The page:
Overall, 262 people were included in the study. All patients had a PSA of more than 2.5 ng/ml and less than 10ng/ml and a normal digital rectal examination. Among these, 144 patients were given antibiotics and then underwent a biopsy. The rest of the patients (118) underwent a biopsy without being given antibiotics. Patients were stratified into 2 groups:
1. Group 1- patients who underwent a biopsy without being given antibiotics
2. Group 2 – patients were given antibiotics and then underwent a biopsy, after their PSA had decreased
The biopsy positive rate was similar in group 1 (30.5%) and group 2 (28.6%).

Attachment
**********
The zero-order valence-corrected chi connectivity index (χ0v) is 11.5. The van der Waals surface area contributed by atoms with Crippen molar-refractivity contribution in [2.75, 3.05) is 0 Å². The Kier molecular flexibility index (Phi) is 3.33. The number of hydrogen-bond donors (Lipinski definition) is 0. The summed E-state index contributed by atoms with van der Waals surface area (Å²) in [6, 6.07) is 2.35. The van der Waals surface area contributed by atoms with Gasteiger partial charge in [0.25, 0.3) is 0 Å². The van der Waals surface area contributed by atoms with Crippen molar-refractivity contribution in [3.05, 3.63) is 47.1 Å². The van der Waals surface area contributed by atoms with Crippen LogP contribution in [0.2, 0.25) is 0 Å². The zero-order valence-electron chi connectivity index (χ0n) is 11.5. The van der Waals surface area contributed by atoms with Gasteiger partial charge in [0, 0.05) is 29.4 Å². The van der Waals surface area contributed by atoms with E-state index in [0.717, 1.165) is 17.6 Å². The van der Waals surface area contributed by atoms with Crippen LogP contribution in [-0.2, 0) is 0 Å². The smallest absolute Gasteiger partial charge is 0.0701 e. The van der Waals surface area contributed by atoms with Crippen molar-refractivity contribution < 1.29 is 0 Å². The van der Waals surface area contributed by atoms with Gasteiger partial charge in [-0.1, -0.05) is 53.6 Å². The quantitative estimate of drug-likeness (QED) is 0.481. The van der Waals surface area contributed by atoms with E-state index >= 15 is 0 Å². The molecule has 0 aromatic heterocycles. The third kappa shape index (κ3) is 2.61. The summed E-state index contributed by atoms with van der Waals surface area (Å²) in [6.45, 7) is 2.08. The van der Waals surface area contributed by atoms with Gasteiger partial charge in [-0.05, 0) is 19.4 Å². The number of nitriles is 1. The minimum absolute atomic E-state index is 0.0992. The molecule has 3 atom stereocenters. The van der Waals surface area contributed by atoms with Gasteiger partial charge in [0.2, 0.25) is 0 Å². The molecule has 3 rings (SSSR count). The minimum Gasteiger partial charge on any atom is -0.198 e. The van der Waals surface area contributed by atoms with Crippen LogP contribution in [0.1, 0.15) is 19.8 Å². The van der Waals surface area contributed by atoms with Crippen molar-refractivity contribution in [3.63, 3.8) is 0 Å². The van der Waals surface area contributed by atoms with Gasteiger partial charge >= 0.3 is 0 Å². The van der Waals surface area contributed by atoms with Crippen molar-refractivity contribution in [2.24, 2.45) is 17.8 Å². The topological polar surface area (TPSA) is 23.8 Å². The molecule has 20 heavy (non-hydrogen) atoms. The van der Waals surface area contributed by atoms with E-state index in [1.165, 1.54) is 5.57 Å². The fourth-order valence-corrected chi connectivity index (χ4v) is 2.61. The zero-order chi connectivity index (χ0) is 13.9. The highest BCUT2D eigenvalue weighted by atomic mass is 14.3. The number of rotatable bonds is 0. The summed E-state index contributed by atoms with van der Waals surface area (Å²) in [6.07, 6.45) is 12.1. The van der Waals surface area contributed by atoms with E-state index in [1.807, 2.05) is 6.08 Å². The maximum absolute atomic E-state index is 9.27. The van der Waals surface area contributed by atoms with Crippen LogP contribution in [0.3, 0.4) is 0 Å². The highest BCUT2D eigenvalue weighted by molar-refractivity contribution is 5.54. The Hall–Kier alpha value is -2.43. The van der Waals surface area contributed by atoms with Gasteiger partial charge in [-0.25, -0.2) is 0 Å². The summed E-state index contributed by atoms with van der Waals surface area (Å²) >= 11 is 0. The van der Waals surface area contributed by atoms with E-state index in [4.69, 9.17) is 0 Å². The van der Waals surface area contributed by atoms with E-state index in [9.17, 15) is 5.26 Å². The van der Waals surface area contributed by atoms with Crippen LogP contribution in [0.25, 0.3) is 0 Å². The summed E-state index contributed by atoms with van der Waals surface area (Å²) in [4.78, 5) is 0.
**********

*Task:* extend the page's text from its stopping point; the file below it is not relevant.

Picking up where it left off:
The authors concluded that reduction of PSA after administration of a biopsy did not make a significant difference in the rate of prostate cancer. Therefore, according to the authors, there is no need to wait for the PSA to decrease after administration of antibiotics, before deciding to perform a biopsy due to a rising PSA.
Presented by: Kim SW
Affiliation: Yeouido St. Mary's Hospital, Seoul, South Korea
Written by: Hanan Goldberg, MD, Urologic Oncology Fellow (SUO), University of Toronto, Princess Margaret Cancer Centre.Twitter: @GoldbergHanan at the 37th Congress of Société Internationale d’Urologie - October 19-22, 2017- Lisbon, Portugal